What do you do after you’ve done everything? What can you accomplish after you’ve (seemingly) accomplished it all? What do you become after you’ve been…gulp….a Beatle? That’s the overarching question traced in Tom Doyle’s new book Man On The Run: Paul McCartney In The Seventies.
Macca hit the bottle hard after the breakup of the Beatles and the book makes clear that Linda nursed his psyche, soul and muse back to health — so much so that Paul famously decided that he wanted, and likely needed, her in his band. And while that hire brought McCartney the most heat, it’s interesting to see his ramshackle approach to putting together bands after co-leading the most famous group in history.
But give McCartney credit for the unorthodox hippie gusto way in which he tackles his solo and Wings career(s); it is miles away from the Beatles “bubble.” The homemade approach of McCartney can directly be attributed to the stress of the ongoing lawsuits and dissolution of The Beatles, according to Paul. “(It was) very necessary at that time, ‘cause otherwise, I wouldn’t have anywhere to go to get away from the turmoil.” I love the first solo album and think it’s a mini masterpiece.
Perhaps best known is the tale of Wings’ recording their greatest work Band On The Run during the monsoon season in Nigeria. Stories of those sessions are legendary —and rightfully so — but the accounting of the bands trips to visit Fela Kuti and his club The Shrine are gold. Likewise, the recording sessions aboard a yacht for an aborted project (to be called Water Wings) are as haphazard and problematic as the endeavor sounds. Throughout the book, McCartney never shies away from his love for marijuana and the argument could be made that some of these ideas may sound better when under the influence, rather than stone cold sober.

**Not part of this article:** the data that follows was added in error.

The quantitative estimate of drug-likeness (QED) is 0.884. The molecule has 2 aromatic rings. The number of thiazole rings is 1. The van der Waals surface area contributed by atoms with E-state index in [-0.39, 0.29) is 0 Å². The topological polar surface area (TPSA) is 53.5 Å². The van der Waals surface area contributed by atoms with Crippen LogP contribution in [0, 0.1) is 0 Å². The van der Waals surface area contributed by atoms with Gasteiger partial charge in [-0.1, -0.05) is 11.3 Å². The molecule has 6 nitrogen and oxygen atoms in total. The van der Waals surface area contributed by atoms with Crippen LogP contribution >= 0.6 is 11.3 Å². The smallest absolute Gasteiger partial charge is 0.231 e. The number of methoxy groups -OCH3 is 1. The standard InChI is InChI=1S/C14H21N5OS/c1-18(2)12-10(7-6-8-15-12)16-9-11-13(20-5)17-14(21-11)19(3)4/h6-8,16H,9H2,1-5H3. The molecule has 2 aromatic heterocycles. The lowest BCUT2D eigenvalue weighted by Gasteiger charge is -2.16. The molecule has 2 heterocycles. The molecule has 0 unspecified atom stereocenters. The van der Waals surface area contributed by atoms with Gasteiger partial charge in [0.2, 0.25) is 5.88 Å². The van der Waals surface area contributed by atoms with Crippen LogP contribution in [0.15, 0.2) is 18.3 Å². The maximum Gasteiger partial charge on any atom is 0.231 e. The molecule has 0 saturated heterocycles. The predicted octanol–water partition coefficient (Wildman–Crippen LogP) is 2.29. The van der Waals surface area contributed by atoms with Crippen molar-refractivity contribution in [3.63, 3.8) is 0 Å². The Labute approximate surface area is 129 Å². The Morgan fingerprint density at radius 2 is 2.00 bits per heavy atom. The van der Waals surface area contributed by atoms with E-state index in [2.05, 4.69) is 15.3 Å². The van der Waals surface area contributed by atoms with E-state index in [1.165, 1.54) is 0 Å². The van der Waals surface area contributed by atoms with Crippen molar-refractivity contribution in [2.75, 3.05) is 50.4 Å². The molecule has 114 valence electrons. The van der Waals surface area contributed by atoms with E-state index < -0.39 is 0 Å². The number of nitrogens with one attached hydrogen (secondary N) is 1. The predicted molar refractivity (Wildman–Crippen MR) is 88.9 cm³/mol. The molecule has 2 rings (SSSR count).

There’s some good Beatles stuff in here as well; the bitter arguments about Allen Klein and the dissolution of the "partnership" are good reading. The hopeful reunions with Lennon make you long for what could have been and the last couple of conversations between the former bandmates are heartbreaking.
McCartney earned the right to do whatever he wanted to do post-Beatles and that’s by and large exactly what he did. Some of it was great, some just good and, in my opinion some completely inconsequential but Doyle’s book fills in many of the how’s and why’s of McCartney’s second act and is worth a look.
Follow me on Twitter: @stevejreviews